I'm not sure just what the hell it has become !

It is certainly not what the Flushing Chamber of Commerce and the "local real estate lads" are promoting it to be (mainly to foreign investors) !

Nobody "local" will swallow their line of PR/BS so it's got to be marketed to those overseas who live in much more horrible conditions and will view Flushing as a placid "golden land" !

All that "gold", however goes to the pockets of the developers (who certainly don't live there) while the buyer gets to hold a bag of what's ever been flushed down Flushing's sewers that day !

I used to live right in its midst, 12 years ago, but I've moved on to a better quality of life further east !
Now, Downtown Flush is just a transportation hub for me..... a point of departure on the way to the real "golden land" where I work .....Manhattan....the real "big apple" !

Flushing has become a rotten plum .....I'm afraid !!!

Anonymous said...

Trashing our history has always been a New York thing.

Exhausting the land then moving on has always been an American thing.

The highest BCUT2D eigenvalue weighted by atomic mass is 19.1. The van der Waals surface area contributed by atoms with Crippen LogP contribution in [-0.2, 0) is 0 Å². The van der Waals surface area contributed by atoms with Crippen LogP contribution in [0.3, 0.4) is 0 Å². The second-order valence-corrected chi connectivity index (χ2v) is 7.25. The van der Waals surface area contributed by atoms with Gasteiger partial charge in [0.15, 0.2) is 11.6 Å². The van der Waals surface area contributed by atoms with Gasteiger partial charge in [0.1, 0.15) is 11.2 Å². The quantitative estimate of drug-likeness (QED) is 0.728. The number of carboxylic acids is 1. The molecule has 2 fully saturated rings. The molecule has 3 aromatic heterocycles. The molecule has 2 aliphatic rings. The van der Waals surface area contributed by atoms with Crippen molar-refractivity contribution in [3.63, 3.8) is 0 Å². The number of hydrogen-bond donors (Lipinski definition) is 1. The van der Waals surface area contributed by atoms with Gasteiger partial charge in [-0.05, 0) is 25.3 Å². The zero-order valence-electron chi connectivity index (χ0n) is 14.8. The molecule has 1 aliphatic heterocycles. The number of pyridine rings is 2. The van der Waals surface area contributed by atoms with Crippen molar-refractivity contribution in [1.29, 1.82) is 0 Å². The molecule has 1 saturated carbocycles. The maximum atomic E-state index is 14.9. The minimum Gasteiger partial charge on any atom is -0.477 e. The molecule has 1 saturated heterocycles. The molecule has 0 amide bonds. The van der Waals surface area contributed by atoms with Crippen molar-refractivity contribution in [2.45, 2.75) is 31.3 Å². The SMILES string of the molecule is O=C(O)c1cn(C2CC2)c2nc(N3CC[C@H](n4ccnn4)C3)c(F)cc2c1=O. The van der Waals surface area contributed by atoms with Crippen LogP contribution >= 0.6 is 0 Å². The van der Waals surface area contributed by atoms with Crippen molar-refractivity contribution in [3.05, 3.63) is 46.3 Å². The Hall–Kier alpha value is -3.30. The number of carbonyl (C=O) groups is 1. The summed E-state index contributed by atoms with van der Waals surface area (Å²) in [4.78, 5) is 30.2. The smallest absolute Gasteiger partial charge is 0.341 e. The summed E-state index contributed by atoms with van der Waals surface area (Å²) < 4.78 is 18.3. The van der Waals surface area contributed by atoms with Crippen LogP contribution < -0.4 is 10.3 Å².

No more! We have no longer have the room.

Anonymous said...

We "moved" native peoples off their land then choked it up with people who had no regard for it or anything else natural and wonderful !

Then we built our cities belching smoke and filed them with the crowded masses and called it good !

Now, on the "Seventh Day" we seem to be resting and looking for more people to fill even the smallest spaces that are left to "live" in....after all isn't that called "progress" ? !!!

The day will soon come.... that living in a Manhattan shoe box sized apartment will seem luxurious and spacious !

As for Flushing....it's apocalypse now !!!

Anonymous said...

In Flushing, it seems, an Asian real estate developer (like Tommy Huang) thinks they can always find another Asian somewhere in the world to pay way in excess of $700,000 just to live in a space smaller that a micro-dot !

Boy.... will they be surprised what they'll find when they take up residence in their new Huang house !!!

It's really time to hang bastards like these by their legal nuts !!!

Anonymous said...

Flushing is crowded but so is Manhattan. The differenc is Flushing is a bargain compared to Manhattan, and only a subway train, railroad, or bus ride away.

Anonymous said...

Yes but Manhattan is not full of "filth, stench, scurrying delivery carts of unsanitary goods being wheeled about (even down the middle of Main Street) creating pedestrian and traffic nightmares." Their nuisances are certainly nowhere on the upper east or west sides.